Falling down

During the private equity boom years, Central and Eastern Europe (CEE) was regarded by many private equity infrastructure investors as a near perfect investment destination – debt was cheap, competition was rife and EU accession had removed much of the political and regulatory risks.

Fast-forward to today and 2009 paints a very different picture. Debt and economic growth are non-existent, CEE currencies are in freefall and instead of private equity firms competing over who can raise the largest fund, they have abandoned the area altogether.

According to data providers Preqin, CEE has experienced a substantial decrease in the size and volume of infrastructure funds that are targeting the region. By Q4 2008, the aggregate raised from infrastructure funds had fallen to US$1.61bn from US$5.76bn in Q2 the same year. The number of funds targeting the region also halved in the same period.

“The issue in CEE is the credit quality has declined,” says Paul Woodbury, a partner at private equity firm Henderson Global Investors. “Until it is clear what can be done to shore up capital and credit it will be a difficult region to invest in.”

Shaky foundations

Globally there is no shortage of infrastructure funds. Preqin’s latest data show such funds are seeking more than US$100bn from investors. The largest in the current market includes Goldman Sachs, which has raised a US$7.5bn infrastructure fund and Macquarie, which is jointly raising a €5bn European infrastructure fund and a US$6bn international fund. In total, infrastructure funds have approximately US$65.5bn in equity for deals.

Where will these infrastructure funds invest? Some believe they will head to the more familiar investment ground of Western Europe and take over ‘cooked’ deals, those that are near or at completion. “Western Europe and the US have good infrastructure projects to invest in; with prices continuing to fall it make sense to go where you are comfortable,” says Lennart Blecher, senior partner at Nordic buyout firm EQT Partners.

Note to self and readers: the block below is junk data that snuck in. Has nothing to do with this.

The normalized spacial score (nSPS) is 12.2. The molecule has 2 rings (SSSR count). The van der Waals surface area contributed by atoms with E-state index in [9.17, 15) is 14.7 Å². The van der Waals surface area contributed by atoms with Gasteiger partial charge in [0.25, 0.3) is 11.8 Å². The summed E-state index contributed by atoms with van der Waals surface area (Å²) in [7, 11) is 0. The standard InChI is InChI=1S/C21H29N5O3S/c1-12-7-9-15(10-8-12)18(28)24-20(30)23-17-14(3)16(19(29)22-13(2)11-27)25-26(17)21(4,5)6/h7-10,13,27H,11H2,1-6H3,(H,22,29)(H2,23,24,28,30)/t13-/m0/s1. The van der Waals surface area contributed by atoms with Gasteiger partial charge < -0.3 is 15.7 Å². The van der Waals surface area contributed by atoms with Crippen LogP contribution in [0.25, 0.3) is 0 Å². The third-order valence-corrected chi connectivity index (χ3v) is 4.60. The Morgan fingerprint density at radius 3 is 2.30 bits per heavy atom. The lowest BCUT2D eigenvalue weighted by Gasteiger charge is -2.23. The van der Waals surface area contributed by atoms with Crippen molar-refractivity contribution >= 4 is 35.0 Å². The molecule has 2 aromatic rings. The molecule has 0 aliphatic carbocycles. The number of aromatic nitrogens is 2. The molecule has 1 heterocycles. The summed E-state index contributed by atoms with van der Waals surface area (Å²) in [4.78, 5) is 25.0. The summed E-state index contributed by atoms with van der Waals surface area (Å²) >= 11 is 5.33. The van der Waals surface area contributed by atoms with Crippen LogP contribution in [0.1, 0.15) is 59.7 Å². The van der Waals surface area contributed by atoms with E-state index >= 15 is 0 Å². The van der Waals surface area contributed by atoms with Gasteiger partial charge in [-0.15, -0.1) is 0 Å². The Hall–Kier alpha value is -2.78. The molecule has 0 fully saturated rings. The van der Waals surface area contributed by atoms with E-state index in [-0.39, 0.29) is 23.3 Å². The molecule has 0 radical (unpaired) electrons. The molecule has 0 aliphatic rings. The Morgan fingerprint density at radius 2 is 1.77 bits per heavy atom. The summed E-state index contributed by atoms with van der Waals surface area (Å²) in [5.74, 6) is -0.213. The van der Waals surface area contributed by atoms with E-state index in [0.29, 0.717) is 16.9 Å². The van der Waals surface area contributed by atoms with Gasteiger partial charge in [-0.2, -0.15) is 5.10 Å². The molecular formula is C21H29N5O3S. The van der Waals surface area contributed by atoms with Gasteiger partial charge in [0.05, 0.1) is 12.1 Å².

But contrary to Blecher’s assessment, Western Europe has shown little immunity to the infrastructure drought that has been brought on by the debt freeze and investors have recognised this. Since the second half of 2008, there has been a noticeable decrease in the size of funds that are being raised in the region. According to Preqin, from Q2 2008 an aggregate capital of US$11.08bn was raised from six funds. Six months later, in Q4, the same quantity of funds was raised but the aggregate fell by almost half to US$5.79bn. It is clear that Eastern Europe is faring worse than Western Europe in terms of fund raising, but the figures don’t suggest there will be a massive influx of new deals coming in from the East.

Waiting for the drop

Instead, it is likely that cautious private equity-backed infrastructure firms will sit on their billion-dollar funds and wait for valuations to fall further and eventually stabilise before they invest in the region. “Citi has raised a US$5bn fund and so far hasn’t made any deals out of it. Valuations are down 20% to 30%. This is not a time to be selling,” says Ronan O’Sullivan, partner at law firm Paul Hastings.

Aside from unstable valuations, firms are also reluctant to invest in the region because of recent currency and GDP instability. The Czech Republic’s economy shrunk by 3.4% year-on-year in Q1 2009, the worst figure on record and a much worse result than expected as exports suffered from a collapse of Western European demand. Hungary and Romania also declined by 6.4%.

Efforts are being made to stabilise economies in the region and eventually free up the debt market to make deals possible. A €24.5bn stimulus package has been provided bytThe World Bank, the European Bank for Reconstruction and Development (EBRD) and the European Investment Bank in association with the IMF in a bid to get deals done. However, the EBRD president does not expect recovery in CEE until 2010.

With a pessimistic eye on the future, Henderson Global’s Woodbury is predicting a much longer wait for the region’s economy to return. “The damage that has been done to financial institutions that are exposed to this area and it will take five years to recover from. I wouldn’t be sure that private equity will go back to CEE. It will depend on how deals look relative to deals in more mature countries like Western Europe,” he says.